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A Scary Gig
#3001536 07/11/20 02:41 PM
Joined: Apr 2016
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Simon_b Offline OP
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Hi

Since I started gigging in the late 80s I've done, probably 150 gigs. Not that many really. I peaked in the mid 2000s when I was playing in variously a Jazz trio/quartet and quintet (depending on people's availability) and a rock/covers group that became in it's 2nd incarnation an all out blues band.

One gig stands out for me.

I should point for those that don't know me from previous posts/videos that I am not a proper Jazz Pianist, so to play at a professional level event was a thrill, but also utterly terrifying.

This was in about 2004, when the Jazz quintet I was in ("Miles to Go"), played the Starborough Jazz Festival in Kent (UK). In our quintet we did have one professional player (not me), the Sax player. And it just so happened that she lived next door to the Festival organiser. So she got us the gig. We were advertised as "local band Miles to Go" and played on the first day of the event, at lunchtime (before the official event started). So basically there weren't many members of the public listening, but there were professional musicians, and friends and family of musicians arriving and getting prepared while we were playing. So I was scared before we started.

The professionals there would mostly be playing Trad Jazz or mainstream. We played tunes by Miles, Bill Evans, Monk and Wayne Shorter, so were more 'modern'. Happily I only played the head on one tune "Straight No Chaser". However when it came to play it my hands were sweating badly, which is the only time that's ever happened to me. As normal I played the head with unison right and left hands 2 octaves apart. Needless to say I stuffed it up, but we got through it, just....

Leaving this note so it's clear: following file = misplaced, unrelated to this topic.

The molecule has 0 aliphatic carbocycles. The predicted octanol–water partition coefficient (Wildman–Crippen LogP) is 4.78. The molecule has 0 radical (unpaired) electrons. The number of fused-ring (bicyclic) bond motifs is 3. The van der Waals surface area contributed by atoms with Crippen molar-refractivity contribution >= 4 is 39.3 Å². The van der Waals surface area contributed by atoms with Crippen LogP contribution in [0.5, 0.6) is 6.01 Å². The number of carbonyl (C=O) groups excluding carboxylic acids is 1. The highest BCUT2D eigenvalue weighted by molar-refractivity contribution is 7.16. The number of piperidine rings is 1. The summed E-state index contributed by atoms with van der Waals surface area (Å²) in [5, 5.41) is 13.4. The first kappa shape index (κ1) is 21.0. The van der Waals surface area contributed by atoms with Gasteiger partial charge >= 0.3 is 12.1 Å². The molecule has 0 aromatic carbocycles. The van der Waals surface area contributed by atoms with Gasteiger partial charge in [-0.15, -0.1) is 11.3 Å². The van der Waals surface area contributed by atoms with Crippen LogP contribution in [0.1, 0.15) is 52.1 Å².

After we'd finished, we quickly packed out gear, and as we were walking out the drummer and I bumped into a Clarinet player (Julian Marc Stringle) who we had seen only a few weeks before at the 606 Jazz Club in London, where he played a fantastic set, that went on into the early hours of the morning. I got him to sign a CD copy of his album "Blues for the morning after" that night.

Amazingly he said he'd enjoyed our set. I suspect he was being very polite. If I'd known he was listening I think my whole body would have melted away, and there wouldn't have been a Piano player left in our band.

Any great scary gigs other people would like to own up to?!

Cheers


Simon
Yamaha CLP535
Vox Continental 73
Yanagisawa AW10 (alto Sax)


Play what you enjoy listening to, listen to what you enjoy playing!




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Re: A Scary Gig
Simon_b #3001547 07/11/20 03:21 PM
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Simon, do you have a recording from this gig? Most likely your particular excitement prevented an objective assessment of your performance. Judging by the situation, your ensemble was not so bad if you were given the opportunity to play on the first day of the festival, even at lunchtime. And if that was so, then maybe there was something worse in the performance, but there was something better; and the benevolent ear of a professional could have noted such moments, especially if it happened during lunch:). There is a Russian proverb : “Fear has big eyes!”
Usually, if you ask a professional for an opinion about an orchestra heard, which played really badly, he will answer: “Yes, sounds good!” (maybe amplification is meant? smile.
Fortunately for me, I did not have to be in such a situation; opposite : I was always happy to play for the public and for the professionals present. The main thing is that there is a partner nearby who you can rely on; therefore, for me, the most convenient formation was a duet with a saxophone. In most cases, they were from the greatest saxophonists of the country where I was born, and the country where I live.